Recycling Bins - The Black Bin

I remember a family I once stayed with during the holidays. At dinner, I would either pray that the kids finish their food or have my stomach emptied beforehand because I used to end up taking care of their remnants. I didn't understand the concept of food wastage compared to now as I thought I was the black bin of the house - at least the food won't go to waste but to the waist.

Previously, we have looked at the colours of the green and blue bins in those comprehensive articles. I know you can't wait to see why we sometimes see a black refuse bin standing in that corner of the house. We have bins in different colours to let us know what type of waste we should drop in them. Black in this context doesn't give its most common meaning or assumption because you might be thinking it ephemerally houses the darkest of refuses. Well, I will leave you with that judgment.

Any leftover household general waste that can’t go in either the green recycling bin or the brown food and garden waste bins, goes into the black refuse bin. Your black bin is for general household waste only. Try to recycle as much as you can in your green recycling bin.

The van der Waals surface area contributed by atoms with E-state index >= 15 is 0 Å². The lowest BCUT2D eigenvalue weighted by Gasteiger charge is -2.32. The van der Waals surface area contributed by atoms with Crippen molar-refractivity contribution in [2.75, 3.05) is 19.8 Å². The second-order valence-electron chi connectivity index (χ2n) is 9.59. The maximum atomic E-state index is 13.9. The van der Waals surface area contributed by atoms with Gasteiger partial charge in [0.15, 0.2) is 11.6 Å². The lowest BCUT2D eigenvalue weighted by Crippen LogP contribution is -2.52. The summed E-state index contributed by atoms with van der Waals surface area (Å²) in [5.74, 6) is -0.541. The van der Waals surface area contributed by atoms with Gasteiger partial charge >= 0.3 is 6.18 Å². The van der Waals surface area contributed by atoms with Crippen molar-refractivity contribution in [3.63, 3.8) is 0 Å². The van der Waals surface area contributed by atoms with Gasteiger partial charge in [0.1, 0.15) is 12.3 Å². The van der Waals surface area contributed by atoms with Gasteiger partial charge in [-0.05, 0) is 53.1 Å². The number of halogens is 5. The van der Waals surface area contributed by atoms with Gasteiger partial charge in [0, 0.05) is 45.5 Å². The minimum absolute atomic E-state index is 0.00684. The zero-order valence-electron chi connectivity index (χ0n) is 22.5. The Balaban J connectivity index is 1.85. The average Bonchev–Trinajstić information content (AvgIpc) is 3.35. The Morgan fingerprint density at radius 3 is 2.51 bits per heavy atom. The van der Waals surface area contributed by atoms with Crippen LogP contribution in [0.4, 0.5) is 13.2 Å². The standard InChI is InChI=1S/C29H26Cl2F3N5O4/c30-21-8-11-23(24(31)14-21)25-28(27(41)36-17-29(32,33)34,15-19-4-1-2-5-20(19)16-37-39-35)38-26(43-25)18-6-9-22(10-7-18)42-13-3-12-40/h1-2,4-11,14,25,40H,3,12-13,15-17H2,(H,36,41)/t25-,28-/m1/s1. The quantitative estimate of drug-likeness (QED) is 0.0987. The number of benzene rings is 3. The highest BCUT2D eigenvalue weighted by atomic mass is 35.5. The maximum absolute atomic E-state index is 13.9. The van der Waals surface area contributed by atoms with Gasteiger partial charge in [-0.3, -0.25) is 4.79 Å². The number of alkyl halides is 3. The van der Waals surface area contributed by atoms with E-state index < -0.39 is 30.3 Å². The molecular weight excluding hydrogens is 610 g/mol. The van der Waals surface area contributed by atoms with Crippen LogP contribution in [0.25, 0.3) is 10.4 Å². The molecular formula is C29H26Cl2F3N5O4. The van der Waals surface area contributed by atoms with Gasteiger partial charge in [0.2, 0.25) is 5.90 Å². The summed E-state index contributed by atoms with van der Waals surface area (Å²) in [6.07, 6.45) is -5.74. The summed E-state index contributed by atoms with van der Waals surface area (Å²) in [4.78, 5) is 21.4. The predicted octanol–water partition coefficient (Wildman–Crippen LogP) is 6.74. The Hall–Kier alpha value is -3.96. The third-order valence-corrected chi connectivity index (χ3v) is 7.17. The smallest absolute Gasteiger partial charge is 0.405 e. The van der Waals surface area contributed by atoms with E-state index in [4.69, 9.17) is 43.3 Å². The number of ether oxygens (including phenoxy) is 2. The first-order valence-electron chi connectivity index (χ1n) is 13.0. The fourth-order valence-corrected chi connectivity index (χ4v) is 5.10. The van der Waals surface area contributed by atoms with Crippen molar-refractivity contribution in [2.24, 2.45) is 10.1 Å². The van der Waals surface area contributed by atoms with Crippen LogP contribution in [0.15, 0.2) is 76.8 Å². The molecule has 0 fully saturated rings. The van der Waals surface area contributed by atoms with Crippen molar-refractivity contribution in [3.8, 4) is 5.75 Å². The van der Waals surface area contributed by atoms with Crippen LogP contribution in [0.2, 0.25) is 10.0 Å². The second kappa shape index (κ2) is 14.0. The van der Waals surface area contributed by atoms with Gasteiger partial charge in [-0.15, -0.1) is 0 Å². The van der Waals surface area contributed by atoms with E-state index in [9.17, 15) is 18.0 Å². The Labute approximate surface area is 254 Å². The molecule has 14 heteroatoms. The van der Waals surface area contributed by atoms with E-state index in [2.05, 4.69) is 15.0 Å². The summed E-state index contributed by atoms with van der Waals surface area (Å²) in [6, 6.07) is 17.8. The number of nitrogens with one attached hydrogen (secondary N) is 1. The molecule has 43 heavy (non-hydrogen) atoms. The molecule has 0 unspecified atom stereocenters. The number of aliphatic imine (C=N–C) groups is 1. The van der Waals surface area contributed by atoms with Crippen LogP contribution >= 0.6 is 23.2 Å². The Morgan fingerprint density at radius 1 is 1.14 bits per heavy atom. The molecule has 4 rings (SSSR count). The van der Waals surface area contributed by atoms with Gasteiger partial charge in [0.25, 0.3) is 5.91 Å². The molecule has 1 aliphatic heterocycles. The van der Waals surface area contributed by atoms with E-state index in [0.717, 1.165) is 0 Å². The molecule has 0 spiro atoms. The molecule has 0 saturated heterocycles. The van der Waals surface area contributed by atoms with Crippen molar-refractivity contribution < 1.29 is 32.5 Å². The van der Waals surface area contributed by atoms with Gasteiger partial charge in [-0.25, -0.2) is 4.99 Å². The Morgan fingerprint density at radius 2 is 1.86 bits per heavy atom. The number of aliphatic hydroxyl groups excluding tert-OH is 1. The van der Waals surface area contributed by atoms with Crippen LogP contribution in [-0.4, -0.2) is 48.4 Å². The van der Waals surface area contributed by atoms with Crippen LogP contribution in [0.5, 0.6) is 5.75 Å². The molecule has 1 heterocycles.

Your household waste should be placed inside the bin with the lid closed. The black bin does not take hazardous and heavy items like batteries or low-energy bulbs, gas bottles, motor vehicle parts, paint, rubble or bricks, soil or large branches, syringes or needles, etc.  

We hardly map bins to their respective use cases in this part of the world. However, we can educate people about the significance of these colored bins. While you’re trying to order that big black bin, hold on a second, let me gently inform you that those textiles and electrical items can’t go into it. Rather, you can have your disposable nappies, tissues, kitchen roll and wipes, pads, cat and dog waste, food waste, broken glass (wrapped to avoid injury), cigarette ends, wood ash (cool), waste from your vacuum cleaner, earbuds, CD and DVD cases, plant pots, wrapping paper, toothpaste tubes, pens, and makeup wipes, among others. In essence, use your black bin for all the rubbish that cannot be recycled or composted.

In conclusion, the black refuse bin is an essential part of our daily lives. Proper usage of the bin, such as separating recyclable items and not overfilling the bin, can help reduce waste and promote sustainable living. It’s important to remember that the contents of the bin can have a significant impact on the environment, so we must all be responsible for our waste disposal practices.

You can now checkout the order. Join us later to know what a Red bin should carry.

Dolapo Johnson 

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